I watched a few minutes of a TV travel show about the Alps. It showed street performers in a touristy town. There was yodeling. That evening while getting ready for bed, an NPR segment featured yodeling. I had heard yodeling twice in a day when I had not heard that art form for a long time. I used to hear it more because a lot of country singers once yodeled, and I thought that even my favorite of the singing cowboys, Roy Rogers, occasionally yodeled. The next day I went to YouTube and was pleased to find that some of my memories were still correct and that Roy Rogers did indeed yodel. (It does not seem right just to call him Rogers, but it would be ok to just say Roy.) That, as is my wont with YouTube, led me to other clips, and I heard more yodelers. I realized that during each of these yodeling encounters, I smiled while listening to the minute or two of the distinctive vocalizations. A whole hour of yodeling might be bad for mental health, but a few minutes can make you feel more lighthearted. Perhaps in these troubled times we all ought to take a break each day to listen to some yodeling.

I dreamt I was in a land where there was too much coffee. It was a fantasy.

Jonathan Alter reports in His Very Best: Jimmy Carter, A Life (2020) that after Jimmy Carter said that he would tell no lies as president, a reporter asked his mother Lillian Carter whether the Carters ever lied. Miss Lillian said that the family had told white lies. When asked for an example of a white lie, she said, “Remember how when you walked in here, I told you how sweet and pretty you were?”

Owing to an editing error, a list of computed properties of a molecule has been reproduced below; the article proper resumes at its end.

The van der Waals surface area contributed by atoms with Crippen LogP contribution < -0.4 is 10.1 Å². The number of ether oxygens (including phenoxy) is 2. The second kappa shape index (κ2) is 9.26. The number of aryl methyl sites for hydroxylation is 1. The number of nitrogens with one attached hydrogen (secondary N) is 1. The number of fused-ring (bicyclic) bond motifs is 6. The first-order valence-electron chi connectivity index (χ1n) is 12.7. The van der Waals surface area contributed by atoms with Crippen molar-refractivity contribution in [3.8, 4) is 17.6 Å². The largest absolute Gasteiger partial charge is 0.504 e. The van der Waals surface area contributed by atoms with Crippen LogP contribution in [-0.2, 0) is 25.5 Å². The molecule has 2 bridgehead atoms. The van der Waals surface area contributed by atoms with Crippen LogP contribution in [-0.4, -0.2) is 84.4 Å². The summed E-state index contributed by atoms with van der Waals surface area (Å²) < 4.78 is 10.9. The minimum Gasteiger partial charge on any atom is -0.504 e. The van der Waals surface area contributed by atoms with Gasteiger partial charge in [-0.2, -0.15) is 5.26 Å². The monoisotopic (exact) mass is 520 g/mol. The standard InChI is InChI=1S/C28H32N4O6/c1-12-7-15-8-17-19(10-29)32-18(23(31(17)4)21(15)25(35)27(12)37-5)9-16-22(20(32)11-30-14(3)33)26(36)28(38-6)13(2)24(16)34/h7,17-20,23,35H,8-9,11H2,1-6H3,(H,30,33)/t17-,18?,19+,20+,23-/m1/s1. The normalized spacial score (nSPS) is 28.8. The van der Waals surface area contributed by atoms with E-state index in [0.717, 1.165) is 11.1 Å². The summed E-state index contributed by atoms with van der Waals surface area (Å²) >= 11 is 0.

Old joke: She said that she wanted to confess the sin of vanity because she always thought about how beautiful she was when she looked in the mirror. The priest replied, “My child that is not a sin. That is a mistake.”

“How hollow and insincere it sounds when someone says, ‘I am determined to be perfectly straightforward with you.’ The thing needs no prologue; it will declare itself.” Marcus Aurelius.

I was at first surprised that the Wisconsin Congressman on Fox News was not wearing a U.S. flag pin. Instead, on his lapel was a Green Bay Packers symbol. You might not think that he has his priorities right, but for a Wisconsin politician he does.

A reminder to everybody: This year I continue to be awards-eligible.

New York City pedestrians violate the traffic laws less than they did a generation ago. I was used to walkers coming to an intersection with the light against them and looking for a break in traffic in order to scamper across before they got the green. Now if people can’t cross when they get to the corner, they look not at the traffic but down and read, scroll, or text on their smartphones. They don’t look for an opening in the cars and trucks and often don’t even notice that the light has changed.

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